Historically, smart thermostat maker Nest has kept its API behind closed doors, allowing only its proprietary products to communicate and build off its connected home platform. Now, the Google-owned company has made a shift, and launched a developer program that opens its API to outside developers.
The company’s blog explains that this program is to “[allow] everything form lighting to appliances to fitness bands and even cars to securely connect with Nest products.”
“It’s really designed for integration to work across any sized company,” a company spokesperson told BI Intelligence.
With the competition between connected home device makers heating up, Nest is looking to stay ahead of the pack. More companies are entering the space, including Apple, whose HomeKit allows for users to control their home settings with an iOS app. Honeywell too just launched a smart thermostat called Lyric that uses geofencing to sense when users are home or away, and promises to release more apps and products for the Lyric platform.
Nest has generally been considered the frontrunner among connected home device makers ever since the release of its smart thermostat system in 2011. Now, Nest is making a concerted effort to distinguish itself as still the leading connected home device maker.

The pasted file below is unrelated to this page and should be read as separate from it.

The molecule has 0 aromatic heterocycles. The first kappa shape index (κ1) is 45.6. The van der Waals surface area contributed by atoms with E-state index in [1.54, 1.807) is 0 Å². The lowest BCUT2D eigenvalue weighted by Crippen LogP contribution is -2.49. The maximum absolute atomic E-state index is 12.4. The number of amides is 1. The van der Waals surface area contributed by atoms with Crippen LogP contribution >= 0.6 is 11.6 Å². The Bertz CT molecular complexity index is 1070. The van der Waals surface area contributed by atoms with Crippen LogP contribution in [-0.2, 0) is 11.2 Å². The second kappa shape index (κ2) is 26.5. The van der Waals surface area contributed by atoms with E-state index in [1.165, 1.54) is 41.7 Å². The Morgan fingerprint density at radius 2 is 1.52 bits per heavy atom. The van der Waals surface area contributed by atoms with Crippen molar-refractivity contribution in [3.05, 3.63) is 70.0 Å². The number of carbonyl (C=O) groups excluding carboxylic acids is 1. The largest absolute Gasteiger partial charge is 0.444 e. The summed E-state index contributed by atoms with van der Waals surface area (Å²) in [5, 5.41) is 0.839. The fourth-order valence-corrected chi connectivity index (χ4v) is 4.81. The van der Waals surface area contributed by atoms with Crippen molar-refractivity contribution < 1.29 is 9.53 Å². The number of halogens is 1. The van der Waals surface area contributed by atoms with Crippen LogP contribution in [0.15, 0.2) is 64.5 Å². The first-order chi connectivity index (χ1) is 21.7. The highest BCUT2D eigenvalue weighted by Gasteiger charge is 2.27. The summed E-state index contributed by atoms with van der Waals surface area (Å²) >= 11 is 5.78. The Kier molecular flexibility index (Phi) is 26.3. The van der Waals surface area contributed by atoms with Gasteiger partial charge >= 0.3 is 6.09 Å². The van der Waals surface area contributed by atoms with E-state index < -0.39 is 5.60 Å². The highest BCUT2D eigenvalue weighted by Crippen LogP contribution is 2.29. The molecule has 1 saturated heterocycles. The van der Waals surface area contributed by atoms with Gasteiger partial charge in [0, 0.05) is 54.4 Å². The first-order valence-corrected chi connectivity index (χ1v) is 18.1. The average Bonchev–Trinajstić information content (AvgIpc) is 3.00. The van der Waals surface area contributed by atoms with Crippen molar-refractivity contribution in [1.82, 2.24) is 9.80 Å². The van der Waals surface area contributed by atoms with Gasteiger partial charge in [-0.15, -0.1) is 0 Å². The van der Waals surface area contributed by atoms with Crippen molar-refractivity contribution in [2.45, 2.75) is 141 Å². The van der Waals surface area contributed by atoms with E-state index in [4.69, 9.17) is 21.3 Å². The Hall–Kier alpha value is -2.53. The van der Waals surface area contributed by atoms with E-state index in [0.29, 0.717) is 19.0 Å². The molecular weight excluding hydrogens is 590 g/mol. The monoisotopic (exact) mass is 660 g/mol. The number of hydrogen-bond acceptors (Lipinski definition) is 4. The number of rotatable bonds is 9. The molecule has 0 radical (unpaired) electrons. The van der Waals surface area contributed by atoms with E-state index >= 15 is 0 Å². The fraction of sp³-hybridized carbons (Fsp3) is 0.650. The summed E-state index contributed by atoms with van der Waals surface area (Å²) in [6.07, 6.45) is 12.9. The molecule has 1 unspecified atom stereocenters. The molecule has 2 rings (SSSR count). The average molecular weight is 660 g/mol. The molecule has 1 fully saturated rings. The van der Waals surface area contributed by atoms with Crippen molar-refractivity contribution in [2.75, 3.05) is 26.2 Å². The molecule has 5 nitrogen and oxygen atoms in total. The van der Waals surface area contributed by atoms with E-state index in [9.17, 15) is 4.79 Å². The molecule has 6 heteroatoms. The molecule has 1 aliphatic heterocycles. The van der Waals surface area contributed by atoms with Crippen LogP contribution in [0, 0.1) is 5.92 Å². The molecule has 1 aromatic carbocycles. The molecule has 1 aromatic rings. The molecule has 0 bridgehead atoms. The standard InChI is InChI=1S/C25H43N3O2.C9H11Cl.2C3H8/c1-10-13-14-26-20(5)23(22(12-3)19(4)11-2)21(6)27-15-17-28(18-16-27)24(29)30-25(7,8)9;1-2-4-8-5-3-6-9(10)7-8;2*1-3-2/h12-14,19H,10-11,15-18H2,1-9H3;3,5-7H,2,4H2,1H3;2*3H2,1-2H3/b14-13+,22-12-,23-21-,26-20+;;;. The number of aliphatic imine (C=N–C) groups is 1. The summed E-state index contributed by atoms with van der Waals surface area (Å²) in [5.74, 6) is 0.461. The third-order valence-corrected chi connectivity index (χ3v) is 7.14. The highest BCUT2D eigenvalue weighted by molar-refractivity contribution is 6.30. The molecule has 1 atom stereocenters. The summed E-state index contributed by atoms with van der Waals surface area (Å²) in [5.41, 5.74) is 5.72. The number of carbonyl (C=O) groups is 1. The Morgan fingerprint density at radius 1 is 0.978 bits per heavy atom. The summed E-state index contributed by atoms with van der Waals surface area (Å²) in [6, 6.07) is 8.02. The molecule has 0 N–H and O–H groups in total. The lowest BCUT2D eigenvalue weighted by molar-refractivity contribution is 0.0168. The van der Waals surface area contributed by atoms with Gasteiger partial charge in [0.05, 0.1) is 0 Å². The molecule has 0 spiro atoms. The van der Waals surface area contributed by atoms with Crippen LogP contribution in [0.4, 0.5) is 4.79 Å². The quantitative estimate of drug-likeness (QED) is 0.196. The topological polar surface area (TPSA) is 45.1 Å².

With Nest’s developer announcement came a list of new Nest-compatible programs: Google, of course, has one using Google Now to control Nest’s settings; laundry machine maker Whirlpool is also using Nest to sense if a user is away from the home and will keep laundry fresh until they come back.
As more Nest apps are developed, BI Intelligence will be watching whether Nest can hold onto its frontrunner status. We’ll also be paying attention to what new features and services get built on top of these connected devices. BI Intelligence estimates that roughly 250,000 Nest thermostats were shipped in the first quarter of 2014 (see chart above). Nest tells us that this move is what “we think is right for the customer experience.”
As connected home platforms become more widely used, companies like Nest will be scrambling to figure out ways to attract more users. With demand for Internet of Things (IoT) heating up — we predict there will be 9 billion connected devices by 2018
— expect to see more connected device companies rolling out these types of enhancements.